"The date for that is still up in the air," says McCartt, "but for planning purposes, I would like think around the second or third week of August, we could do the formal ribbon-cutting ceremony. "We obviously want to have the entire building open for a little while with all tenants in their spots, to let them get unpacked, sort their stuff and have some days of operation to get an idea of the flow of the building. Before we cut the ribbon and have an Open House, we need to see the people flow in the facility, to make any corrections."
It seems like just yesterday..
This was the picture of what we can now call the "old" V.O. Dobbins Community Center. A building with many memories, most of them good. A home away from home. A school where the minds of young African-American children formed opinions about the rest of the world, long before television, tapes and Twitter.
In later years, it was also... a building with a gymnasium that had heat, but no air conditioning.. most classrooms closed off to the neighborhood for the most part.. and a seriously leaking auditorium, with enough asbestos in the walls and ceiling to poison an army..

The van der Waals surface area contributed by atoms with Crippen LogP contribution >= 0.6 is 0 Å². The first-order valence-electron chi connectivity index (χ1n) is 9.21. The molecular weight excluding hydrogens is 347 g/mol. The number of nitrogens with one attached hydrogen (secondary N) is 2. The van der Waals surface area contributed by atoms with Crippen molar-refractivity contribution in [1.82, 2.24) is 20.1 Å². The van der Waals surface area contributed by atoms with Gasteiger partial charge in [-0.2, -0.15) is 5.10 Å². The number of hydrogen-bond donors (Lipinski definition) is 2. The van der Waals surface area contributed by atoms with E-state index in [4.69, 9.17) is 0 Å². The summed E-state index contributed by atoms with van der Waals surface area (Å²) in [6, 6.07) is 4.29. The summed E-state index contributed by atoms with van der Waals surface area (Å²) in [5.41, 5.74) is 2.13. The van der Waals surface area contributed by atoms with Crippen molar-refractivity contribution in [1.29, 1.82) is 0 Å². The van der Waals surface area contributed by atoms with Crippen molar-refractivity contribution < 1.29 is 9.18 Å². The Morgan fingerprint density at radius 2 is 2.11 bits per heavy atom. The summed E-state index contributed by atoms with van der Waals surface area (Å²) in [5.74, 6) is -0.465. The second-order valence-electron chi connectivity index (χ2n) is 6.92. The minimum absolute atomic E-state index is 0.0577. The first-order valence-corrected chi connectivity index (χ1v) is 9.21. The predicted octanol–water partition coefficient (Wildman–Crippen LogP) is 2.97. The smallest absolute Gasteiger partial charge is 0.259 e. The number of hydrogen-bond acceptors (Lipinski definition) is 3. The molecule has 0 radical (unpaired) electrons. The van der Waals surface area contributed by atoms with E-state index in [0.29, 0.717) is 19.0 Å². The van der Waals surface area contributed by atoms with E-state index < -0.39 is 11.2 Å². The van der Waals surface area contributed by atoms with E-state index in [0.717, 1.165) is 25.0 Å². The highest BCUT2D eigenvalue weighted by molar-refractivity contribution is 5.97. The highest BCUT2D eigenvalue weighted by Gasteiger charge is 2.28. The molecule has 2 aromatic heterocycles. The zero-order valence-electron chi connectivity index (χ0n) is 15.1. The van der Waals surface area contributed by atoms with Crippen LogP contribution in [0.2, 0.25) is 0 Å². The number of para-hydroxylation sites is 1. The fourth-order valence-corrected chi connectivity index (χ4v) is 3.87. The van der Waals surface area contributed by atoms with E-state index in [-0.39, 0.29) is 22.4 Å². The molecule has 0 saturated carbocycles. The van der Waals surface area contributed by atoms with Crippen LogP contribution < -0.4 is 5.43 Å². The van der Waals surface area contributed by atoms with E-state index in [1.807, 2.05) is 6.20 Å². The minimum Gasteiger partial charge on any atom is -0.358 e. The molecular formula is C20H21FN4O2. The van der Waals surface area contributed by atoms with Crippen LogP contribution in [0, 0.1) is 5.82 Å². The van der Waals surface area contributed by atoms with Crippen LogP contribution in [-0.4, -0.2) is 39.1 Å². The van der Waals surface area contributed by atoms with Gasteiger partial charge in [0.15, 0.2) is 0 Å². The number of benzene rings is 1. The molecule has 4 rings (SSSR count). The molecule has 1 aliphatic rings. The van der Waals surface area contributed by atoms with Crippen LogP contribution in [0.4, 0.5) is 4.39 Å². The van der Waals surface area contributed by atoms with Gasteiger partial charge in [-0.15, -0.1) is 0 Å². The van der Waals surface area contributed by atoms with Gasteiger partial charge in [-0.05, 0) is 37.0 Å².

And a community.
"The story of the V.O. Dobbins Complex is an amazing story," McCartt says. "It's a project that, a few years ago, we scratched our heads and wondered, 'what are we going to do with this old, leaky, drafty, rundown safety hazard of a building?' And now, consider what the NEW V.O. Dobbins Complex means.. a second gymnasium, a renovated first gymnasium, an office tower, new classrooms, a community room for meetings, banquets and neighborhood events, and a building that is safer now, than it's ever been."
"That time is here.. right now," McCartt says. "After many years, it is now within grasp, and I think everybody is, to say the least, excited and ready for the dust to be settled once and for all."
"Everybody.. building tenants and community residents, anxious to get back to life as usual."